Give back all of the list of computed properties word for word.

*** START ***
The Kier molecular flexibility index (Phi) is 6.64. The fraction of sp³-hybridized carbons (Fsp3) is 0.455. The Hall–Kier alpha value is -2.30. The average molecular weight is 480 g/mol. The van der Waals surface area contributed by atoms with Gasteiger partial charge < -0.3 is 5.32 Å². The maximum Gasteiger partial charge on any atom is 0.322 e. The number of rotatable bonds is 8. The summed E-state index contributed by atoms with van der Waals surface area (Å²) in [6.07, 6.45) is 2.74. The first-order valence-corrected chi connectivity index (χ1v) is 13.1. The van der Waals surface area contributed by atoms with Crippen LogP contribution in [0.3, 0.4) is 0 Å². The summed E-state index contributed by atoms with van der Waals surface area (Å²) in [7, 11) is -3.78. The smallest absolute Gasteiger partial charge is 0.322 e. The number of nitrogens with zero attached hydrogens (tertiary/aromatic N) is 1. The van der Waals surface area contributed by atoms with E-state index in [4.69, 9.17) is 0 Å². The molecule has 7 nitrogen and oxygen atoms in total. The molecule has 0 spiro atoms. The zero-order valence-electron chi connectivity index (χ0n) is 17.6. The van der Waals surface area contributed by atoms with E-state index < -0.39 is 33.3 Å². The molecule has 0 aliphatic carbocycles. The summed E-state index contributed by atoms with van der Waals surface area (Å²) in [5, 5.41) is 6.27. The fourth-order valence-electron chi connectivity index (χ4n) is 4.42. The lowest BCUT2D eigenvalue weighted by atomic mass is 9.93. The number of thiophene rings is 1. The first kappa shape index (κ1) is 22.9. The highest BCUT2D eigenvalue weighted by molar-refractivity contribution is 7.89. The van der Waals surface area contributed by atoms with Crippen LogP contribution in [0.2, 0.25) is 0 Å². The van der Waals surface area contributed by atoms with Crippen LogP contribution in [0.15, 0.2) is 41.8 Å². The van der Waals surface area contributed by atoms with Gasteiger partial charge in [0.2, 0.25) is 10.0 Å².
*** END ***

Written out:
The Kier molecular flexibility index (Phi) is 6.64. The fraction of sp³-hybridized carbons (Fsp3) is 0.455. The Hall–Kier alpha value is -2.30. The average molecular weight is 480 g/mol. The van der Waals surface area contributed by atoms with Gasteiger partial charge < -0.3 is 5.32 Å². The maximum Gasteiger partial charge on any atom is 0.322 e. The number of rotatable bonds is 8. The summed E-state index contributed by atoms with van der Waals surface area (Å²) in [6.07, 6.45) is 2.74. The first-order valence-corrected chi connectivity index (χ1v) is 13.1. The van der Waals surface area contributed by atoms with Crippen LogP contribution in [0.3, 0.4) is 0 Å². The summed E-state index contributed by atoms with van der Waals surface area (Å²) in [7, 11) is -3.78. The smallest absolute Gasteiger partial charge is 0.322 e. The number of nitrogens with zero attached hydrogens (tertiary/aromatic N) is 1. The van der Waals surface area contributed by atoms with E-state index in [4.69, 9.17) is 0 Å². The molecule has 7 nitrogen and oxygen atoms in total. The molecule has 0 spiro atoms. The zero-order valence-electron chi connectivity index (χ0n) is 17.6. The van der Waals surface area contributed by atoms with E-state index < -0.39 is 33.3 Å². The molecule has 0 aliphatic carbocycles. The summed E-state index contributed by atoms with van der Waals surface area (Å²) in [5, 5.41) is 6.27. The fourth-order valence-electron chi connectivity index (χ4n) is 4.42. The lowest BCUT2D eigenvalue weighted by atomic mass is 9.93. The number of thiophene rings is 1. The first kappa shape index (κ1) is 22.9. The highest BCUT2D eigenvalue weighted by molar-refractivity contribution is 7.89. The van der Waals surface area contributed by atoms with Crippen LogP contribution in [0.2, 0.25) is 0 Å². The van der Waals surface area contributed by atoms with Crippen LogP contribution in [0.15, 0.2) is 41.8 Å². The van der Waals surface area contributed by atoms with Gasteiger partial charge in [0.2, 0.25) is 10.0 Å².